Low-Yeast Potato Starter Focaccia

Low-Yeast Potato Starter Focaccia

Jenni Field
Food Blogger
Pastry Chef Online

Yield: 1 half sheet pan of focaccia

Down to your last packet of yeast? What if I told you you can make 11 loaves of bread with that one packet? It’s true!

The secret is Idaho® potatoes. Yeast loves all the starch in potatoes and will happily eat and multiply rapidly so you don’t need to use a lot to make a great focaccia. Focaccia is perfect for sopping up stew and gravy, and you can even cut it into squares to use for sandwiches. Enjoy!

Jenni did a Facebook live for us on this recipe. Watch it here



  1. Place the potatoes in a pot with the water.
  2. Bring to a boil and keep at a low boil, covered, until potatoes are falling apart, about 20 minutes.
  3. Once the potatoes are done, turn off the heat. Leave the potatoes in the pot with the lid on and cool to just warm, an hour or so, depending on the temperature in your kitchen.
  4. Mash the potatoes thoroughly in the cooking water. Pour into a large bowl.
  5. Add 1½ cups flour and the yeast and stir thoroughly.
  6. Cover and let sit in a warm place until very light and bubbly and about doubled in size. This could take from 3-5 hours, again depending on the temperature.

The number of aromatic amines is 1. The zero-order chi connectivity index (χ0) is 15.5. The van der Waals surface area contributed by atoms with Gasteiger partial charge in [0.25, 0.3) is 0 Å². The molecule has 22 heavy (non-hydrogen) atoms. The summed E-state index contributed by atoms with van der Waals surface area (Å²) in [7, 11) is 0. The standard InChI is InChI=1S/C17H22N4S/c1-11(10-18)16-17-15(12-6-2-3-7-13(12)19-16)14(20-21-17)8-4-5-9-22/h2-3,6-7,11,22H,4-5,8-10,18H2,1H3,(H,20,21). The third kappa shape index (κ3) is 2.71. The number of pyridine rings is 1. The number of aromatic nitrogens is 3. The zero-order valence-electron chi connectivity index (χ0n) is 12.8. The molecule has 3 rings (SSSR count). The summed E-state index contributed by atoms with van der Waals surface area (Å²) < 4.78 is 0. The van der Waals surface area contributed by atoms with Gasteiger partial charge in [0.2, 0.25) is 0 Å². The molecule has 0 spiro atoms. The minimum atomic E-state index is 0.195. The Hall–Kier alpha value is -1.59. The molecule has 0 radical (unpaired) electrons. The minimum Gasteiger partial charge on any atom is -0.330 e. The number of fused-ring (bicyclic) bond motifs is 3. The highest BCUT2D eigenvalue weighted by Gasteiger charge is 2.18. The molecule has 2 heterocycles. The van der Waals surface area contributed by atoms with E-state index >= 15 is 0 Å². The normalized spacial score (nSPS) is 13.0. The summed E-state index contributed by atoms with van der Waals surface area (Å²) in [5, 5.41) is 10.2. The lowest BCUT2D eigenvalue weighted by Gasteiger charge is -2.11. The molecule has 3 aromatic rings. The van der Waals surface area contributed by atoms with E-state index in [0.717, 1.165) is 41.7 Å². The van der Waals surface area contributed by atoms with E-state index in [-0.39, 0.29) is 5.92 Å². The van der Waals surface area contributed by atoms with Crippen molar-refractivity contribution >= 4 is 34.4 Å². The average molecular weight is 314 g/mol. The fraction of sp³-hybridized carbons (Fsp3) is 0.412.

7. Once well risen and light and bubbly, add the remaining 3½ cups of flour and the salt. Mix thoroughly.
  8. Line a rimmed cookie sheet or half sheet pan with parchment. Top with ¼ cup olive oil and spread out with your hand or a brush. Set aside.
  9. Plop the dough out onto a clean work surface and with oiled hands pat out into a rectangle.
  10. Using a bench scraper or spatula, fold ⅓ of the rectangle into the center. Fold the opposite third into the center like you’re folding a letter.
  11. Fold the top third down and the bottom third up to make a “packet.” Use your bench knife to help you flip it over so the bottom side is now the top.
  12. Cover with plastic wrap and let rest for 5 minutes.
  13. Repeat this patting out and folding two more times.
  14. After the third patting and folding, flip the dough over onto the prepared pan so the bottom is on top.
  15. Use your fingertips to dimple the dough while stretching it gently to fit in the pan. When the dough starts springing back and “fighting,” cover and let it rest for 20 minutes.
  16. Continue dimpling and pressing the dough to fit into the pan. It may take 3-4 rounds with rests in between.
  17. Cover the dough and let rise in a warm place until puffy. It does not need to double, but it should look visibly risen. This could take 2-3 hours, again depending on the temperature and how active your yeast is.
  18. Preheat oven to 375°F.
  19. Before baking, drizzle with the remaining ¼ cup of oil. You can top the focaccia with coarse salt or some chopped herbs, or leave it plain.
  20. Bake in the center of your preheated oven for about 25 minutes or until lightly golden brown.
  21. When done, remove the focaccia from the oven and let sit for 5 minutes.
  22. Carefully slide the focaccia off the parchment-lined sheet pan and let cool completely on a rack.